PHOENIX — Extreme temperatures like those blistering the American West this week isn’t just annoying; they’re deadly. This week’s record-breaking temperatures are a weather emergency, scientists and health care experts say, with heat responsible for more deaths in the U.S. than all other natural disasters combined. With more frequent and intense heat waves likely because of climate change and the worst drought in modern history, they say communities must better protect the vulnerable, like homeless people and those who live in ethnically and racially diverse low-income neighborhoods.
“This heat has an important effect on people and their health,” said Dr. Suganya Karuppana, chief medical director at the Valle del Sol community health clinics in Arizona.
Scientists and doctors said that people, plants, and animals need cooler temperatures at night to recover from high heat stress. But with overnight temperatures in the 90s, that’s not happening.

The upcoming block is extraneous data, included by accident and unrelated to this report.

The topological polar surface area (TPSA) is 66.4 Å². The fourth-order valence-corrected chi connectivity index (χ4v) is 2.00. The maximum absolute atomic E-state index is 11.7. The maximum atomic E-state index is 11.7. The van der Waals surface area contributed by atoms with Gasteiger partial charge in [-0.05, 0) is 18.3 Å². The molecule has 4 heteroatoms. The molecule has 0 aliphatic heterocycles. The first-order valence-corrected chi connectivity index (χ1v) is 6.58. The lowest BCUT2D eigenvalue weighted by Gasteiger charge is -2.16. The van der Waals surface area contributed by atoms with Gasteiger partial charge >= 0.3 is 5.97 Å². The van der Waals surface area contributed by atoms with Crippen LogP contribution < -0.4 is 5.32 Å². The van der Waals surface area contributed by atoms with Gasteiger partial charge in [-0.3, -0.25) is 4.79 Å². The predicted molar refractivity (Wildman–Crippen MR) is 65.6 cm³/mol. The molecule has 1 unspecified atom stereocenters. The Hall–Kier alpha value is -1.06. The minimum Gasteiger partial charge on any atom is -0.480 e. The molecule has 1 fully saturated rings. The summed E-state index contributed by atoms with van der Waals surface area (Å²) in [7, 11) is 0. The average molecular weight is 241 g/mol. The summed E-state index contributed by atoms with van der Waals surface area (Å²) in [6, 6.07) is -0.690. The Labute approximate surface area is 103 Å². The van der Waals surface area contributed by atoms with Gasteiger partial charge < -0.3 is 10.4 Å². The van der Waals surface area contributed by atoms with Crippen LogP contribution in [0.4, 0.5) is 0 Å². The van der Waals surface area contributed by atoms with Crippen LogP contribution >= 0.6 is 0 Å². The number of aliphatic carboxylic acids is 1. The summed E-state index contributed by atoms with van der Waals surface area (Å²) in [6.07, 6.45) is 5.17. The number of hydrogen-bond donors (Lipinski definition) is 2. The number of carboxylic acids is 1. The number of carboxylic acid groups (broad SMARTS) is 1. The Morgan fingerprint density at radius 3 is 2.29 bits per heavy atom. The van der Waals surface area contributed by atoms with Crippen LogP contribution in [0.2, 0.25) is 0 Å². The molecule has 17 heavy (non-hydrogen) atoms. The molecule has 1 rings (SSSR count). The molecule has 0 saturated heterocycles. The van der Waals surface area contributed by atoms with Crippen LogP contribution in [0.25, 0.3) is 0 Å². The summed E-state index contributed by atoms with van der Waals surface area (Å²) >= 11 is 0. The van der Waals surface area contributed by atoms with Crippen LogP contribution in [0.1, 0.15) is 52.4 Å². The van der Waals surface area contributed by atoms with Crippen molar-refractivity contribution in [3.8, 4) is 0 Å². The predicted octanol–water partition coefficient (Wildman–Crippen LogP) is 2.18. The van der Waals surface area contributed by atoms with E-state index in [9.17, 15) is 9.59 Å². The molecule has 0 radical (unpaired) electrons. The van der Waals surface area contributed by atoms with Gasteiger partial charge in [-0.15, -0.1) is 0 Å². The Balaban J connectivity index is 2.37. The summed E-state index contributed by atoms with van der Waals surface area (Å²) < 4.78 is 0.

Karuppana noted that many people she sees may have no car and take public transportation in the Phoenix heat, walking through neighborhoods with few trees and waiting at bus and light rail stops with no or slight shade. Some people live in poorly ventilated mobile homes or without air conditioning. Or they may work outside in the sun as construction workers or landscapers. Phoenix has been baking in temperatures above 115 degrees (46 Celsius) all week. The high Friday hit a record 117 degrees (47 Celsius) after breaking another Thursday at 118 degrees (48 Celsius). Daily records also were set this week in places across the U.S. West, such as Nevada and California, including 128 degrees (53 Celsius) in Death Valley on Thursday.
Those vulnerable to high temperatures include the very young, the very old, and people with heart or kidney disease, ailments that disproportionately affect communities of color. We are activated for Phoenix and monitoring it closely,” said Nicolette Louissaint, executive director of the Washington nonprofit Healthcare Ready, which was founded after Hurricane Katrina to help communities deal with natural disasters. Louissaint said her organization has supported heat emergencies by funding cooling centers that offer bottled water and shade or arranging transportation for older people without cars who need dialysis or heart checkups.